Have you ever posted something that you immediately regretted? Have you ever been tagged in a post you wished you hadn’t? Have you ever wondered whether your social media accounts are currently being judged by potential colleges? These are problems that many students in the college admissions process face.
Colleges should not base their decision to accept or deny an application on one’s social media identity. It is misleading and unfair for a student’s chances to rely upon what colleges may dig up from social media, whether it is valid information or not.
Some may argue that it is reasonable for colleges to use social media to judge how a student presents themselves to the public. Social media accounts are public and everything one posts is available for viewing. Students have to be cautious and aware of how they portray themselves.
However, this is irrelevant to how the teenager is as a student, and it can sometimes lead to a false portrayal. In 2012, 35% of admissions officers said that upon checking a student’s online identity, they found information that negatively affected their chances of getting in. Considering that the prior year was only 12% of students, what has really changed about these teenagers? It is unlikely that students became 23% worse, so what is causing this drastic increase?
In a world where technology has dominated, it can be difficult for a teenager to recognize what they are posting, tagged in, or how their accounts may look to others. Many people have experienced their accounts being hacked. If an admissions officer was to see disrespectful comments or inappropriate posts, teenagers may be judged based on the posts or comments they are tagged in by peers. It is unfair to the teenager to be assessed based on the actions of others. Most people don’t post all of their extracurriculars and achievements. This could lead to a disadvantage against a student that falsely claimed they were a part of many groups and activities. Social media can portray a vague and inaccurate characterization, which is why it should not be the basis for judging a student’s integrity.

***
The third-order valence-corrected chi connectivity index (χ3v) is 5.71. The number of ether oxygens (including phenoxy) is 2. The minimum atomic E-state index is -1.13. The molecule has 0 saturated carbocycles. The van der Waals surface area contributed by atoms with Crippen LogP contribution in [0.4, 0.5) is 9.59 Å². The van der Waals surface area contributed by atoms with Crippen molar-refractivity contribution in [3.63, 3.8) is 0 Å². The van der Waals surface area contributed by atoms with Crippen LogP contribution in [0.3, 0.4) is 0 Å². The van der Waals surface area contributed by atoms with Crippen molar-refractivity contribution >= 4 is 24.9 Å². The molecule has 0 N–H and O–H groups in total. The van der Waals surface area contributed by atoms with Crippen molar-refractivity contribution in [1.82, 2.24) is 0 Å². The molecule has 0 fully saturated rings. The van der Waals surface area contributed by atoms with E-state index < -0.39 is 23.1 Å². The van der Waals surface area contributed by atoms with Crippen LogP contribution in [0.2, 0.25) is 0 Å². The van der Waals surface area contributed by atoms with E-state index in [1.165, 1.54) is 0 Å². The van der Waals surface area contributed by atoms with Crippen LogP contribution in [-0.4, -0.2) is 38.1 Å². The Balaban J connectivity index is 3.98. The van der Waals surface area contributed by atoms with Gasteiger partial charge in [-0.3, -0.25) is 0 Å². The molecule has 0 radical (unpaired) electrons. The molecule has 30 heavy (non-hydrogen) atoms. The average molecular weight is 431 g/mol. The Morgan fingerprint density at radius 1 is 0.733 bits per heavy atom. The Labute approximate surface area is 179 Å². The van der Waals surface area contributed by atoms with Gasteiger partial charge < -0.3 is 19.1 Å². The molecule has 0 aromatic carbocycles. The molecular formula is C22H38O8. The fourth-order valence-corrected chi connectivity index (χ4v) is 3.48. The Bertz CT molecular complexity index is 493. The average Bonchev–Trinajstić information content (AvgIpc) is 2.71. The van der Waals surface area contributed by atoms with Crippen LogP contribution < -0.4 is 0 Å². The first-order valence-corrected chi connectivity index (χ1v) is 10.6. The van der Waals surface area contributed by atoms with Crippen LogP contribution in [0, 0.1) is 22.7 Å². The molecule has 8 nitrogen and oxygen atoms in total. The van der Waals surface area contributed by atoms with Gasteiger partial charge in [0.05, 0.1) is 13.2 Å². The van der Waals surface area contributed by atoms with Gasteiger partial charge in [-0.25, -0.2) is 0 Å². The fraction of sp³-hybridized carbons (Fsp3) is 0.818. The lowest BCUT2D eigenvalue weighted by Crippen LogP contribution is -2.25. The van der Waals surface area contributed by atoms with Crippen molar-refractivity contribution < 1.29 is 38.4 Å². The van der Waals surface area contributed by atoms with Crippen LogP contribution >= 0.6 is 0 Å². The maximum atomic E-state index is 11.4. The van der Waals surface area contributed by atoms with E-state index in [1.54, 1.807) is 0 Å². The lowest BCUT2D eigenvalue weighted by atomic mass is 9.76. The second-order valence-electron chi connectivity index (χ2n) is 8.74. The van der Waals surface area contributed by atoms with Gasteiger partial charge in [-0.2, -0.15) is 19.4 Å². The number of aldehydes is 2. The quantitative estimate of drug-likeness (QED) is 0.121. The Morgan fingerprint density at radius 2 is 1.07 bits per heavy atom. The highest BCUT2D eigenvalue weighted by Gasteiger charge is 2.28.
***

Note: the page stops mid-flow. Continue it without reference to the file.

Twenty to thirty years ago this scenario would never have come into question. Around that time, students were judged solely on their grades and how they presented themselves. If they made a childish mistake in high school, it wouldn’t be engraved in their social media identity and affect their entire future. Now, everything teenagers may or may not have done is taken into account and sometimes held against them in every aspect of life.
A study by Kaplan found that 31% of college admissions officers check students social media to see if they would “make a good fit at their educational institution”. Twelve percent of students were then rejected based on what the officers had found. These students could have had so much potential, but colleges refused to accept them based on what they presumed from their social media accounts. A logical solution would be for colleges to alert the targeted student on what they found from their accounts. The colleges should give students the ability to defend themselves or to convince them that it was a misguided representation of who they really are. A student could get wrongfully rejected and lose their potential of learning and thriving at that school.
There is no benefit to colleges invading personal and social lives of teenagers today. Technology is a recent advancement and there was no need to check students online identities years prior. There are other ways to decide whether a student belongs in any certain school without the use of social media.
By Sarah Larson and Annabel Summo